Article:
Hanmer Springs is a very pleasant alpine village in North Canterbury. Unfortunately, for the four days we were in the town, it rained and was very cold which left plenty of time for reading books, magazines and doing a little research for our next adventure.
One of the magazine articles that I read was about an eighty-year-old female who planned 80 DDO’s in the eighty weeks before her 80th birthday. I was happy to leave acronyms at the door when I left my corporate job but was intrigued as to what a DDO was, given the context of an eighty-year-old. Well, it was a ‘Decent Day Out’ and a decent day out was defined as one of the following; a climb of 600 meters, a 40-45km bike ride or an 18 km walk on the flat. Wow, pretty good for an eighty-year-old, I cannot see me doing the same at eighty but then it probably does not hurt to have something to strive for.
Maybe I was little hasty dropping the acronyms. I a might get a more positive response from Ruth if I tell her that today is our DDO for the week. If I start using enough acronyms she will never be quite sure what she is about to undertake (I probably won’t either) but once underway, I do run the risk of encountering a NDE (near death experience) when she realises that DDO did not mean ‘driving day out’. Rather than try and explain the nature of a DDO I thought I could devise a range of descriptive acronyms for both before and after each one. That way Ruth will understand what she is in for and I can easily see whether or not we should undertake them again in the future.
So what could some of those acronyms be?
POC – “Piece of Cake” – A simple ‘difficulty rating’ that works for convincing Ruth that we should do it.
DUD – “Difficulty unknown dear” – When I am not sure whether we should do it or not – may be too hard for me even. I sometimes get a bit carried away and call a DUD a POC only to face WOR later.
NHI – “No hills involved” – Cycle routes that we rarely find so in order to go for a ride I classify all bike rides as NHI’s when they should really be DUD’s.
BAR – “Boots are required” – Code for, “this is not a POC”. Can also be used to describe something we need to find immediately after a DDO.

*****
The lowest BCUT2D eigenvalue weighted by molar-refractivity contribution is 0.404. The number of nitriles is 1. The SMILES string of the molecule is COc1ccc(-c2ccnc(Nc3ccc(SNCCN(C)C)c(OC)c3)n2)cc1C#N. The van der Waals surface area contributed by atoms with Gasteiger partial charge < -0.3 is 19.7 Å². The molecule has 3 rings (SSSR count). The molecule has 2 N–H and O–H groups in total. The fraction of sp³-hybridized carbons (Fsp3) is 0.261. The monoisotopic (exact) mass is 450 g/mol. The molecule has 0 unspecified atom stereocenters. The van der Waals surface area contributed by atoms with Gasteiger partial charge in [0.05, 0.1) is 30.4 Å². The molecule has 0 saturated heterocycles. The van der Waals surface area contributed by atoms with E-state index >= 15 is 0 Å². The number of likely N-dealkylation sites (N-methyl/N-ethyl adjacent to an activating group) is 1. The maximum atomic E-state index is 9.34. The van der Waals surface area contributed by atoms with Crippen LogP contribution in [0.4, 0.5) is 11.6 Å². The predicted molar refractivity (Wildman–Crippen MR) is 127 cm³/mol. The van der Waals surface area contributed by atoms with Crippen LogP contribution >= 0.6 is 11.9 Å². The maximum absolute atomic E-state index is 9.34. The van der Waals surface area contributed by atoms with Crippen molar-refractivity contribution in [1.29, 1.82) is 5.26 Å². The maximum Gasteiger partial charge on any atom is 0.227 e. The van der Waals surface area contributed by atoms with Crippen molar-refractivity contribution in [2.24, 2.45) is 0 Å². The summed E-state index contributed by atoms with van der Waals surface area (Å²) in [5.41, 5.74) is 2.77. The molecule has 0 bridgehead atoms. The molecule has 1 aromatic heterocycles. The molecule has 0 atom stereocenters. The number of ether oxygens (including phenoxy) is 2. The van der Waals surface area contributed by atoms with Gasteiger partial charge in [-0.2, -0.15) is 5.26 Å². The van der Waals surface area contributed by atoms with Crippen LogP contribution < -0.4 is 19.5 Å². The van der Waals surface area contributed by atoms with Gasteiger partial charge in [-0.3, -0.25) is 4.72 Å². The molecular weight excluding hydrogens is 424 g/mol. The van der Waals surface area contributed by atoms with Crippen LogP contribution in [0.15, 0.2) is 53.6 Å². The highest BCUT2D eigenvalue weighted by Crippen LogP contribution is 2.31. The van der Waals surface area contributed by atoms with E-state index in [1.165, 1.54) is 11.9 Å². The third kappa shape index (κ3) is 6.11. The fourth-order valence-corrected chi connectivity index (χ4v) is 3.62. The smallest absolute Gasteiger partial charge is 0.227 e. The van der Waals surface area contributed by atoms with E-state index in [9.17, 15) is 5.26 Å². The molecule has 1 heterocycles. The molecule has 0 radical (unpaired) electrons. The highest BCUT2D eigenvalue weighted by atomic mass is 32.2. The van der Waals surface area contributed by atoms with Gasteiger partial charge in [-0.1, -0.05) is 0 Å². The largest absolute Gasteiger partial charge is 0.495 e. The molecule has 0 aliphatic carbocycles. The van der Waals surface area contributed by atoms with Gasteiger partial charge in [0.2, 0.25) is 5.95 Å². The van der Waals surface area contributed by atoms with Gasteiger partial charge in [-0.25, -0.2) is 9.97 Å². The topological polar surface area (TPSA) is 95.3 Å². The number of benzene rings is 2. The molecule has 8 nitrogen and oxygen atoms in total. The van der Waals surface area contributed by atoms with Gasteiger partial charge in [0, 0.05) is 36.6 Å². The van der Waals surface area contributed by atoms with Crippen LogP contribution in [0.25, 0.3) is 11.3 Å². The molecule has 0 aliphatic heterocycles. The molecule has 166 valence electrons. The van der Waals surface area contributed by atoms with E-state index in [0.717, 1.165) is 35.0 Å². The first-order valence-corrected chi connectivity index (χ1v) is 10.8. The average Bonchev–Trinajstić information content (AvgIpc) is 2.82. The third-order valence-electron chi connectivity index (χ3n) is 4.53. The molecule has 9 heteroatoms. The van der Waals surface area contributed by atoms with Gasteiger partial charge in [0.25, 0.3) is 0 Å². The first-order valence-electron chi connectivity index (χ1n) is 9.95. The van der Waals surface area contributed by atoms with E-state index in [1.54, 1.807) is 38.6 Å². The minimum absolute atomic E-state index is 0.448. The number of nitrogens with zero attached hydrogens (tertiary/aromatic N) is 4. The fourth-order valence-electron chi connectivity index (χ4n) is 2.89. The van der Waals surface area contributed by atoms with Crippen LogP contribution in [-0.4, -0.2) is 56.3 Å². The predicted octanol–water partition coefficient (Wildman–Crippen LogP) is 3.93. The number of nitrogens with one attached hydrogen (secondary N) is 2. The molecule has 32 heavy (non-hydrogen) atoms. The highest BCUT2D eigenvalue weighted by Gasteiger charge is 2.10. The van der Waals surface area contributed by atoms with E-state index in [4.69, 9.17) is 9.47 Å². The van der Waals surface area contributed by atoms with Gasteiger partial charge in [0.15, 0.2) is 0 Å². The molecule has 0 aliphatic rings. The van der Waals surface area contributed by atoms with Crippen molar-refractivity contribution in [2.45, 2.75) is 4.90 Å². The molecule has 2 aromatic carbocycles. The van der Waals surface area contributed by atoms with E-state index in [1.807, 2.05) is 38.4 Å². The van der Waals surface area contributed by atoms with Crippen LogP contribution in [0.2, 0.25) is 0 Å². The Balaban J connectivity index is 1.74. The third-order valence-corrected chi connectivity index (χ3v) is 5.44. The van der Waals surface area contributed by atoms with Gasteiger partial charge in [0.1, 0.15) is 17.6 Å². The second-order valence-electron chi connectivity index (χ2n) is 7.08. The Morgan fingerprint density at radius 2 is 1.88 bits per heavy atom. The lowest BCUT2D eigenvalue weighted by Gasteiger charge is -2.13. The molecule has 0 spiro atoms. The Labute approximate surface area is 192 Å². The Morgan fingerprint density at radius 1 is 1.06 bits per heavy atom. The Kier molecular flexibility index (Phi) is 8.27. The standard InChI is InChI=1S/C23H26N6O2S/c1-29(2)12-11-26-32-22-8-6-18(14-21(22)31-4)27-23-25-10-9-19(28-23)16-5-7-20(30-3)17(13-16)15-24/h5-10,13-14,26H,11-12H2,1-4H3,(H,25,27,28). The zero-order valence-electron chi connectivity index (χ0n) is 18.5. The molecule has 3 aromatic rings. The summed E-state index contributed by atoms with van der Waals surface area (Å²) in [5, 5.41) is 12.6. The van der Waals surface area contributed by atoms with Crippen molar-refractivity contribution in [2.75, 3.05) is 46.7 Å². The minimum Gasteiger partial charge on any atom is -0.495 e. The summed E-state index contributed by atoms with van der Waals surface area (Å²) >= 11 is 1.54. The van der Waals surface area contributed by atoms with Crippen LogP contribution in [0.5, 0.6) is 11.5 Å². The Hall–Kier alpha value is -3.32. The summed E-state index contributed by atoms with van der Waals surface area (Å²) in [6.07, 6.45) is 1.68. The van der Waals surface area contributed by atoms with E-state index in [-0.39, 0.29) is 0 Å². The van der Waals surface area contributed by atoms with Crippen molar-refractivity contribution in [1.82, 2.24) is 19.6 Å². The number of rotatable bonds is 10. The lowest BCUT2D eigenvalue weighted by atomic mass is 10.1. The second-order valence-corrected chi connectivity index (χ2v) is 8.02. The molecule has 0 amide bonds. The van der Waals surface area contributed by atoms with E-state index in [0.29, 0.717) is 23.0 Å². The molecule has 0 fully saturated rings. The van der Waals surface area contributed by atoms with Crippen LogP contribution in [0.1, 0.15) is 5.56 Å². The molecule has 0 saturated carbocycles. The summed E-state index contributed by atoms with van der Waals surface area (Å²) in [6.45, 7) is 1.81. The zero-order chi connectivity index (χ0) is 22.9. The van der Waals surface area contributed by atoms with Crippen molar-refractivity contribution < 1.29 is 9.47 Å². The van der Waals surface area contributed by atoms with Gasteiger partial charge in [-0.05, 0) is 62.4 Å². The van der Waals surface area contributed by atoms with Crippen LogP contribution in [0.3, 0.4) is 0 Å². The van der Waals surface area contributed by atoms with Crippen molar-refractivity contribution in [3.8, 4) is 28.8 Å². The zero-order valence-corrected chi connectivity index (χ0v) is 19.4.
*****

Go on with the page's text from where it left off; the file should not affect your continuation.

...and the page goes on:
VAT – “Views at Top” – A way of avoiding the word “hills”. A bit nasty like the tax.
PWC – “Pack warm clothes” – Another code word for “not a POC’.
Review acronyms could be:
DDO+ Is when a DDO turns out to be much more than I anticipated but I don’t want to call it an ABM
ABM = A Big Mistake – I overestimated our abilities. This DDO should have been a DUD.
WGL = “We got lost”. This means it probably became a DDO+ and WOR ensued.
WOR = “Wrath of Ruth” Something I face when Ruth realises that it is not just a DDO but; a DDO+, DUD, VAT, PWC or WGL. Essentially anything but a genuine POC.
With two traveling days plus the ‘down days’ in Hanmer we were feeling a little rusty by the time we arrived in Nelson Lakes National Park. There were a few walks that I had identified for the area, three of the four likely ones were all DDO’s so I thought I would try my new acronym rating system.
Walk 1 was 5km long but had a climb of 800m. A could see it clearly from our cabin and it was immediately classified as a VAT, PWC, BAR. I could not give it a DUD rating because I could clearly see that it was going to be very challenging. This was a DON’T even suggest it. I did, however, point it out to Ruth and on seeing her wince I quickly added that our current state of fitness meant we were not up to it.
Walk 2 was about the same distance, up to the top of the mountains on the other side of the lake, I could also see that clearly from our cabin – This was even more of a DON’T.
Walk 3 was a 21km return trip to a hut at the head of Lake Rotoiti. A flat, lakeside walk. As an NHI it looked like a POC but with a BAR caveat. I sold it to Ruth that way and we did that as our first walk.
Rating on return; DDO+ and I probably should have classified it as a DUD. Because I gave it a POC rating we left our walking poles behind but about 2km into the trip I realised that was ABM, especially when trying to negotiate rivers without getting our feet too wet. Our lack of ‘match fitness’ did make it harder than normal and I was expecting WOR. As we walked up the track from the lake, Ruth headed for the first property she could see, she just wanted to lie down and any old bed would do. She was suffering GLS (Goldilocks Syndrome), this meant that WOR was unlikely as she would immediately go to sleep and by the time she woke up she would be feeling much better about the whole experience. Now there is another acronym, THE (Time heals everything). We always find that these DDO+ walks never seem quite so bad in retrospect, time works wonders.
Maybe I will forget the whole acronym thing as I now I remember why I hated them so much.